About: Electromagnetic coil is a(n) research topic. Over the lifetime, 187832 publication(s) have been published within this topic receiving 1168432 citation(s). The topic is also known as: electromagnetic coil.
Papers published on a yearly basis
TL;DR: The problem of image reconstruction from sensitivity encoded data is formulated in a general fashion and solved for arbitrary coil configurations and k‐space sampling patterns and special attention is given to the currently most practical case, namely, sampling a common Cartesian grid with reduced density.
Abstract: The invention relates to a method of parallel imaging for obtaining images by means of magnetic resonance (MR). The method includes the simultaneous measurement of sets of MR singals by an array of receiver coils, and the reconstruction of individual receiver coil images from the sets of MR signals. In order to reduce the acquisition time, the distance between adjacent phase encoding lines in k-space is increased, compared to standard Fourier imaging, by a non-integer factor smaller than the number of receiver coils. This undersampling gives rise to aliasing artifacts in the individual receiver coil images. An unaliased final image with the same field of view as in standard Fourier imaging is formed from a combination of the individual receiver coil images whereby account is taken of the mutually different spatial sensitivities of the receiver coils at the positions of voxels which in the receiver coil images become superimposed by aliasing. This requires the solution of a linear equation by means of the generalised inverse of a sensitivity matrix. The reduction of the number of phase encoding lines by a non-integer factor compared to standard Fourier imaging provides that different numbers of voxels become superimposed (by aliasing) in different regions of the receiver coil images. This effect can be exploited to shift residual aliasing artifacts outside the area of interest.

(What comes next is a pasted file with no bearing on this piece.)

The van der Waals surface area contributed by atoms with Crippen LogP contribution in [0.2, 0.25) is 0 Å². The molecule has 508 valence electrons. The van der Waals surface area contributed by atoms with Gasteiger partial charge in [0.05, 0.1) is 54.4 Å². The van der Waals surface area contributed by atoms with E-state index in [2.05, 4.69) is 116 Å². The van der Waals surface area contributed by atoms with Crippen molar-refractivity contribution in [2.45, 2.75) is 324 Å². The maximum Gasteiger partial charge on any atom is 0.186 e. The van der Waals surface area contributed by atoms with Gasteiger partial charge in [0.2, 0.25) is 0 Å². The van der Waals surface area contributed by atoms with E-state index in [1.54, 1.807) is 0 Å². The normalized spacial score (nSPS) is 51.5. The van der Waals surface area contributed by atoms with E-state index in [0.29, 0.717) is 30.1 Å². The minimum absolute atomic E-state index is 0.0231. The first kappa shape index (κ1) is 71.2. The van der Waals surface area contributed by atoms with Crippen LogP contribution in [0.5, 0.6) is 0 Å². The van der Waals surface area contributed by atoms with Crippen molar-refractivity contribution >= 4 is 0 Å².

Abstract: A magnetic resonance (MR) imaging apparatus and technique exploits spatial information inherent in a surface coil array to increase MR image acquisition speed, resolution and/or field of view. Partial signals are acquired simultaneously in the component coils of the array and formed into two or more signals corresponding to orthogonal spatial representations. In a Fourier embodiment, lines of the k-space matrix required for image production are formed using a set of separate, preferably linear combinations of the component coil signals to substitute for spatial modulations normally produced by phase encoding gradients. The signal combining may proceed in a parallel or flow-through fashion, or as post-processing, which in either case reduces the need for time-consuming gradient switching and expensive fast magnet arrangements. In the post-processing approach, stored signals are combined after the fact to yield the full data matrix. In the flow-through approach, a plug-in unit consisting of a coil array with an on board processor outputs two or more sets of combined spatial signals for each spin conditioning cycle, each directly corresponding to a distinct line in k-space. This partially parallel imaging strategy, dubbed SiMultaneous Acquisition of Spatial Harmonics (SMASH), is readily integrated with many existing fast imaging sequences, yielding multiplicative time savings without a significant sacrifice in spatial resolution or signal-to-noise ratio. An experimental system achieved two-fold improvement in image acquisition time with a prototype three-coil array, and larger factors are achievable with ther coil arrangements.